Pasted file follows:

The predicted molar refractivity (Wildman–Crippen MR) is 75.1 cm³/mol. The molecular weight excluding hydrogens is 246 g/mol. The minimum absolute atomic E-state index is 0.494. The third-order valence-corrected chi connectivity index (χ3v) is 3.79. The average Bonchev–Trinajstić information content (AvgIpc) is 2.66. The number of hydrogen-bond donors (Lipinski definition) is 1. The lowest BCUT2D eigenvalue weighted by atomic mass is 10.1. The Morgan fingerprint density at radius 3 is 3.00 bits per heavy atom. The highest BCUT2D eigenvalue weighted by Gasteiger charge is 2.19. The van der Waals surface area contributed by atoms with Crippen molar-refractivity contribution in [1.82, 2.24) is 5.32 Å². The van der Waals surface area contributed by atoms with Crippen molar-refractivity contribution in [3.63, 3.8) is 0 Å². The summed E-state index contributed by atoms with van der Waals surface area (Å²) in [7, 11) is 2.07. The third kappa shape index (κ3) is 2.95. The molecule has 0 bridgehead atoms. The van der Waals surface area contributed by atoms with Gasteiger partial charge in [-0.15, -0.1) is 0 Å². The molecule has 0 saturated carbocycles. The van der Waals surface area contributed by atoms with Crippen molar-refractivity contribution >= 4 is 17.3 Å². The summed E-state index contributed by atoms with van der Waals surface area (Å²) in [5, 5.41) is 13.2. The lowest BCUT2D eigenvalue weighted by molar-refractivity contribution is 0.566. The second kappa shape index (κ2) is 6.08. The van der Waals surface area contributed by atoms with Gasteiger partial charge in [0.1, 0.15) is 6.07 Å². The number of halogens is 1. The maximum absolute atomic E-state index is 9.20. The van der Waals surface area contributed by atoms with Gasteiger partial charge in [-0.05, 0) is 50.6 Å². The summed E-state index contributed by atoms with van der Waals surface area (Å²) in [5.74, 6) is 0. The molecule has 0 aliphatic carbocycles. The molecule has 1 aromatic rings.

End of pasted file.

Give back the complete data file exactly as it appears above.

The predicted molar refractivity (Wildman–Crippen MR) is 75.1 cm³/mol. The molecular weight excluding hydrogens is 246 g/mol. The minimum absolute atomic E-state index is 0.494. The third-order valence-corrected chi connectivity index (χ3v) is 3.79. The average Bonchev–Trinajstić information content (AvgIpc) is 2.66. The number of hydrogen-bond donors (Lipinski definition) is 1. The lowest BCUT2D eigenvalue weighted by atomic mass is 10.1. The Morgan fingerprint density at radius 3 is 3.00 bits per heavy atom. The highest BCUT2D eigenvalue weighted by Gasteiger charge is 2.19. The van der Waals surface area contributed by atoms with Crippen molar-refractivity contribution in [1.82, 2.24) is 5.32 Å². The van der Waals surface area contributed by atoms with Crippen molar-refractivity contribution in [3.63, 3.8) is 0 Å². The summed E-state index contributed by atoms with van der Waals surface area (Å²) in [7, 11) is 2.07. The third kappa shape index (κ3) is 2.95. The molecule has 0 bridgehead atoms. The van der Waals surface area contributed by atoms with Gasteiger partial charge in [-0.15, -0.1) is 0 Å². The molecule has 0 saturated carbocycles. The van der Waals surface area contributed by atoms with Crippen molar-refractivity contribution >= 4 is 17.3 Å². The summed E-state index contributed by atoms with van der Waals surface area (Å²) in [5, 5.41) is 13.2. The lowest BCUT2D eigenvalue weighted by molar-refractivity contribution is 0.566. The second kappa shape index (κ2) is 6.08. The van der Waals surface area contributed by atoms with Gasteiger partial charge in [0.1, 0.15) is 6.07 Å². The number of halogens is 1. The maximum absolute atomic E-state index is 9.20. The van der Waals surface area contributed by atoms with Gasteiger partial charge in [-0.05, 0) is 50.6 Å². The summed E-state index contributed by atoms with van der Waals surface area (Å²) in [5.74, 6) is 0. The molecule has 0 aliphatic carbocycles. The molecule has 1 aromatic rings.